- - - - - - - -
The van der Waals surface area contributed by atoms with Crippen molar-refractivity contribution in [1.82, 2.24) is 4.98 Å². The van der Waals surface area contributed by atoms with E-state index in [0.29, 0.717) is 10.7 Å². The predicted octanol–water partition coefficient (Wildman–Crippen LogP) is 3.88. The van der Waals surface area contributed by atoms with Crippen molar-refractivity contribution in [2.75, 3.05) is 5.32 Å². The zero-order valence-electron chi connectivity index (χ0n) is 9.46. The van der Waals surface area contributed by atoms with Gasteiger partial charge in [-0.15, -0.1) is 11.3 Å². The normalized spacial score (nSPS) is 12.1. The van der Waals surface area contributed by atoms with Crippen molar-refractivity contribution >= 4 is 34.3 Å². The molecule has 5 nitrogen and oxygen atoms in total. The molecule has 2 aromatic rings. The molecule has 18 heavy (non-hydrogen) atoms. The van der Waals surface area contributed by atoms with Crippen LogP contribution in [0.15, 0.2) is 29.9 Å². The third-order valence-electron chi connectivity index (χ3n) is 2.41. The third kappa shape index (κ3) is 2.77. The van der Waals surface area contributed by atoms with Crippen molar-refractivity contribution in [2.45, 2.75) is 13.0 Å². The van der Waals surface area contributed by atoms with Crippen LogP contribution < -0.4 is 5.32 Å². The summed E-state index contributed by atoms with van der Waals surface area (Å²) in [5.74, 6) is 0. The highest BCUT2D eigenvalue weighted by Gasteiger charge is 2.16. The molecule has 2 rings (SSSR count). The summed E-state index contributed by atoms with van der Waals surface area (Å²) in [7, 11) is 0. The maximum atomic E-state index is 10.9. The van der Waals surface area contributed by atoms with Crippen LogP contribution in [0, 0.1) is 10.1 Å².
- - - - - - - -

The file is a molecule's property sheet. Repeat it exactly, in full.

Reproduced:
The van der Waals surface area contributed by atoms with Crippen molar-refractivity contribution in [1.82, 2.24) is 4.98 Å². The van der Waals surface area contributed by atoms with E-state index in [0.29, 0.717) is 10.7 Å². The predicted octanol–water partition coefficient (Wildman–Crippen LogP) is 3.88. The van der Waals surface area contributed by atoms with Crippen molar-refractivity contribution in [2.75, 3.05) is 5.32 Å². The zero-order valence-electron chi connectivity index (χ0n) is 9.46. The van der Waals surface area contributed by atoms with Gasteiger partial charge in [-0.15, -0.1) is 11.3 Å². The normalized spacial score (nSPS) is 12.1. The van der Waals surface area contributed by atoms with Crippen molar-refractivity contribution >= 4 is 34.3 Å². The molecule has 5 nitrogen and oxygen atoms in total. The molecule has 2 aromatic rings. The molecule has 18 heavy (non-hydrogen) atoms. The van der Waals surface area contributed by atoms with Crippen LogP contribution in [0.15, 0.2) is 29.9 Å². The third-order valence-electron chi connectivity index (χ3n) is 2.41. The third kappa shape index (κ3) is 2.77. The van der Waals surface area contributed by atoms with Crippen molar-refractivity contribution in [2.45, 2.75) is 13.0 Å². The van der Waals surface area contributed by atoms with Crippen LogP contribution < -0.4 is 5.32 Å². The summed E-state index contributed by atoms with van der Waals surface area (Å²) in [5.74, 6) is 0. The highest BCUT2D eigenvalue weighted by Gasteiger charge is 2.16. The molecule has 2 rings (SSSR count). The summed E-state index contributed by atoms with van der Waals surface area (Å²) in [7, 11) is 0. The maximum atomic E-state index is 10.9. The van der Waals surface area contributed by atoms with Crippen LogP contribution in [0, 0.1) is 10.1 Å².